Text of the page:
Biological research on drug dependence

The research program comprises of three parts. One research line addresses the impact of addictive drugs (anabolic androgenic steroids, opioids, GHB etc.), but also hormones (growth hormone etc.), on important biochemical and physiological processes that are associated with drug dependence, behaviour and cognition. The effects of these substances on hippocampal function and e.g. learning and memory in animal models are examined. Most recently for example methadone and the party drug GHB was assessed. Extensive studies of the recently observed beneficial effects of growth hormone on cognitive functions is performed at present applying the Water maze in conjunction with various neurobiological techniques (PI Mathias Hallberg, previously prof Fred Nyberg served as the director of the project).

A second research line is addressing the peptide angiotensin IV that is known to improve cognitive functions in animal models and is proposed to exert its action through inhibiting the insulin regulated aminopeptidase (PI Mathias Hallberg). New unique drug-like angiotensin IV mimics have been discovered in close collaboration with medicinal chemists (Prof Mats Larhed). These molecules that could serve as leads in drug discovery processes exhibit high inhibitory capacity and selectivity and promote the development of dendritic spines, a property that is strongly associated with cognitive improvements. Hence, in parallel to the studies of the often adverse effects on cognition of addictive and abused substances in animal models and the studies of physiological and biochemical parameters related to behaviour, drug dependence and cognition, the ambition is to discover drug-like substances with the capacity to improve cognition; memory and learning.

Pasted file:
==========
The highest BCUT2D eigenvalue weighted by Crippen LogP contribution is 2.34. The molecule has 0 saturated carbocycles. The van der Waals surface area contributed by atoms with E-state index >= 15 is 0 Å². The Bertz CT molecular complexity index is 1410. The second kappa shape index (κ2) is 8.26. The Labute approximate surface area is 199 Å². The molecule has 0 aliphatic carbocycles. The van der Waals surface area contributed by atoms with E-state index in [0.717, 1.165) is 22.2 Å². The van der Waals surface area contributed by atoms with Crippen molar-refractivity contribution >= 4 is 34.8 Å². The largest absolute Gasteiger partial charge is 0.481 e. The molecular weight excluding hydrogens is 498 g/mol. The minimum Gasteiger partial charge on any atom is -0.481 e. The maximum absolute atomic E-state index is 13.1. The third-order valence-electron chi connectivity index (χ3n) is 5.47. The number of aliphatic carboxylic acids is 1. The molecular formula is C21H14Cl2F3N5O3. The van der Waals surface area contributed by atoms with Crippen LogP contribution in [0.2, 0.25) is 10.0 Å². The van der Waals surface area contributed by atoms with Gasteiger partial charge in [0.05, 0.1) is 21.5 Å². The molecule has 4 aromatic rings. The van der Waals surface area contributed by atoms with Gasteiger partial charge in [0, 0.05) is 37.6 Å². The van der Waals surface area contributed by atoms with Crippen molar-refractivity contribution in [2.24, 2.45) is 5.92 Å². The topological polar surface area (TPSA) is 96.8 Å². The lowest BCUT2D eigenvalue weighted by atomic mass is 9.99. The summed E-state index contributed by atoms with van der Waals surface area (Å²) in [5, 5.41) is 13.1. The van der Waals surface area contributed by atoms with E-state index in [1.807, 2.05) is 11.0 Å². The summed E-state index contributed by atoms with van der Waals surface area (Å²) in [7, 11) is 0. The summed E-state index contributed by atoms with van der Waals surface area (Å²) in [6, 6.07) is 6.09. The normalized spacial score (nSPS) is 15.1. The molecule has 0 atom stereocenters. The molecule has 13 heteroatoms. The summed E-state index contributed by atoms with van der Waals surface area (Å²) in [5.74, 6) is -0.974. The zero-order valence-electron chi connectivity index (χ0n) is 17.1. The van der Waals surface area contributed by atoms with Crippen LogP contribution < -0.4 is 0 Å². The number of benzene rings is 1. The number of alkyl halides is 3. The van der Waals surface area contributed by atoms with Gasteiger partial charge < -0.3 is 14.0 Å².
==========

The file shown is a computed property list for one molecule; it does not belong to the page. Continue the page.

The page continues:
The third research line is devoted to finding new analgesics that exert their actions by interacting with macromolecular targets in the renin-angiotensin and tachykinin systems.  We study substance P 1-7 in collaboration with Assoc Prof Anja Sandström and in depth the role of angiotensin II and especially the AT2 receptor in neuropathic pain. Receptor assays specific for the AT1, AT2 and AT4 receptors are used to guide the synthesis and design of non-peptide metabolically stable bioavailable receptor ligands (PI Mathias Hallberg).